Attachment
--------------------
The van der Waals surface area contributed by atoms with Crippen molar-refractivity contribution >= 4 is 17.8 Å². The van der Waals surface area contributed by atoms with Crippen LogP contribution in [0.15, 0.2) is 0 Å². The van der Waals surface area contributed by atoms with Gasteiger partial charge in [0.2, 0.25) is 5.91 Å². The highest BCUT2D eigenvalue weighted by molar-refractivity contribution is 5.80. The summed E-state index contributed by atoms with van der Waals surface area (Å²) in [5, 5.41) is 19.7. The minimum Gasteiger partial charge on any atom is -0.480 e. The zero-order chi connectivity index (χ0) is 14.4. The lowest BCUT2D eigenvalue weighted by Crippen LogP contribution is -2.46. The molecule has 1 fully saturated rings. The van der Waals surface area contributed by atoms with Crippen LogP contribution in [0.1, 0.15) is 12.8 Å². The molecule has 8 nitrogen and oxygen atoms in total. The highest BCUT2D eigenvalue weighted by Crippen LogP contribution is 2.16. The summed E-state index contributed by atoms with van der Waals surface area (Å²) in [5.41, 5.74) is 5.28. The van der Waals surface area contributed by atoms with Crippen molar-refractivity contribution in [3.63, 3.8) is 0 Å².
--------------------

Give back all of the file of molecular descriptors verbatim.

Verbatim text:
The van der Waals surface area contributed by atoms with Crippen molar-refractivity contribution >= 4 is 17.8 Å². The van der Waals surface area contributed by atoms with Crippen LogP contribution in [0.15, 0.2) is 0 Å². The van der Waals surface area contributed by atoms with Gasteiger partial charge in [0.2, 0.25) is 5.91 Å². The highest BCUT2D eigenvalue weighted by molar-refractivity contribution is 5.80. The summed E-state index contributed by atoms with van der Waals surface area (Å²) in [5, 5.41) is 19.7. The minimum Gasteiger partial charge on any atom is -0.480 e. The zero-order chi connectivity index (χ0) is 14.4. The lowest BCUT2D eigenvalue weighted by Crippen LogP contribution is -2.46. The molecule has 1 fully saturated rings. The van der Waals surface area contributed by atoms with Crippen LogP contribution in [0.1, 0.15) is 12.8 Å². The molecule has 8 nitrogen and oxygen atoms in total. The highest BCUT2D eigenvalue weighted by Crippen LogP contribution is 2.16. The summed E-state index contributed by atoms with van der Waals surface area (Å²) in [5.41, 5.74) is 5.28. The van der Waals surface area contributed by atoms with Crippen molar-refractivity contribution in [3.63, 3.8) is 0 Å².